No government ought to be without censors; and where the press is free, no one ever will. If virtuous, it need not fear the fair operation of attack and defence: nature has given to man no other means of sifting out the truth either in religion, law, or politics.
Thomas Jefferson letter to George Washington, September 9, 1792.
As an adjunct to freedom of speech, people must be able to express their opinions in any medium they choose. If those in the orthodoxy had been able to muzzle dissenters, then Friedrich Hayek’s “sad and angry little book,” The Road to Serfdom (Friedrich Hayek’s The Road to Serfdom, describes how socialism inevitably extinguishes freedom. It was first published in 1944, a time when, thanks to WWII, it was fashionable to see big government as a panacea. On September 20, 1944, the New York Times published a review calling it a “sad and angry little book.” It went on to become the philosophical foundation for the Thatcher Revolution in Britain), would never have been published, Milton Friedman would have been placed under house arrest, and John Maynard Keynes’s head would today adorn the U.S. $1 billion note used by Americans lining up with their ration booklets to buy bread.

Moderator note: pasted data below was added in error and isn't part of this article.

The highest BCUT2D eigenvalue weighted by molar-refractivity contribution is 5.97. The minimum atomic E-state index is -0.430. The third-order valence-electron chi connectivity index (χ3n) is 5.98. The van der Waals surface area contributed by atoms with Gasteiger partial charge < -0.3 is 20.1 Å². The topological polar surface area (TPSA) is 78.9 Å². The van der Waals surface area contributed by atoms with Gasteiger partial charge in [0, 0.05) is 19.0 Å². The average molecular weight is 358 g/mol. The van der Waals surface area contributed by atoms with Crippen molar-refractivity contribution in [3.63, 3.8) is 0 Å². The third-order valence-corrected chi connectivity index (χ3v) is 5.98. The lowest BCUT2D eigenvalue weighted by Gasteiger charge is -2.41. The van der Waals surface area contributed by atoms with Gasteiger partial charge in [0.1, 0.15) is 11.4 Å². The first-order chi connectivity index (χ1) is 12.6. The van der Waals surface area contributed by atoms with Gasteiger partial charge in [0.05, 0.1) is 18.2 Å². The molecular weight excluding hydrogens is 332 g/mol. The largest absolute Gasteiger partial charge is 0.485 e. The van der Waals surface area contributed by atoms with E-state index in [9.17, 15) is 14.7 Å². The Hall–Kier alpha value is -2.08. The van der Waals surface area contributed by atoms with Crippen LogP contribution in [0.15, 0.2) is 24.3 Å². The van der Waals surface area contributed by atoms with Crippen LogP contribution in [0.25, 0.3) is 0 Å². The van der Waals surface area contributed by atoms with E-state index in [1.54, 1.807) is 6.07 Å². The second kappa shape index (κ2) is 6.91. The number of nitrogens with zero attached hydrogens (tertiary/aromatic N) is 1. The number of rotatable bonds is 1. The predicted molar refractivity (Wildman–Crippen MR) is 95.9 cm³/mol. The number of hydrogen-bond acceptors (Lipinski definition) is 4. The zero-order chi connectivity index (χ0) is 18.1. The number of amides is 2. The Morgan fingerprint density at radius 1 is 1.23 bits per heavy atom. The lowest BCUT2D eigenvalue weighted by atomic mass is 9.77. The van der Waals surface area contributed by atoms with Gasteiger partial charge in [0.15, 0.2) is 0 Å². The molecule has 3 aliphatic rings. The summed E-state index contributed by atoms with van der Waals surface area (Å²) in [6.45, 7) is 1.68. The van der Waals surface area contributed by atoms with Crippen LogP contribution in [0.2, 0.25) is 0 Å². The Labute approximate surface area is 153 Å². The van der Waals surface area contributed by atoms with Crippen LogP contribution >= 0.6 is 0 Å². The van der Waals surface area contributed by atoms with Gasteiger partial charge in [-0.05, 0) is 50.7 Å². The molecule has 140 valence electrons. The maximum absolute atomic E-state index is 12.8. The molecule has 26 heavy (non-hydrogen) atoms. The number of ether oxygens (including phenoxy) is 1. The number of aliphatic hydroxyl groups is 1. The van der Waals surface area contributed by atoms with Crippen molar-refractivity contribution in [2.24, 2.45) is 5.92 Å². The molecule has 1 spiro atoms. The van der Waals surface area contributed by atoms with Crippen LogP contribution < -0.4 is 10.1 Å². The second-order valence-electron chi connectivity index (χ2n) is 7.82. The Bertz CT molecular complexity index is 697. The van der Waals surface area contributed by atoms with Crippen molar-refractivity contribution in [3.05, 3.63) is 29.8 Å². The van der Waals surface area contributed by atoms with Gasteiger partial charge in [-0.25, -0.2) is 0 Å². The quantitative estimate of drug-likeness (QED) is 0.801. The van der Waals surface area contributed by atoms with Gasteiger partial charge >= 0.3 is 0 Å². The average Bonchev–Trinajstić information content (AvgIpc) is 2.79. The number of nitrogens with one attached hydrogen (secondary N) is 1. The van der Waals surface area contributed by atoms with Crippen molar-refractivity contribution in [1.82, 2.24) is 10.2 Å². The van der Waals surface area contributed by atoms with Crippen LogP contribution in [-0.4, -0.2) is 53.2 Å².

Jefferson’s advice is not always heeded, even in the United States. For example, between 1949 and 1987, the U.S. Federal Communications Commission enforced the ‘Fairness Doctrine’, which required broadcast licensees to present both sides of controversial issues. In practice, this rule granted bureaucrats the power to decide what was ‘balanced’, thus subverting the core principle of freedom of the press, which is to free it from governmental control. As Justice Hugo Black explained: “The Government’s power to censor the press was abolished so that the press would remain forever free to censure the Government. The press was protected so that it could bare the secrets of government and inform the people. Only a free and unrestrained press can effectively expose deception in government.” (New York Times v United States, 403 U.S. 713 (1971)).
This article is an extract from the book ‘Principles of Good Government’ by Matthew Bransgrove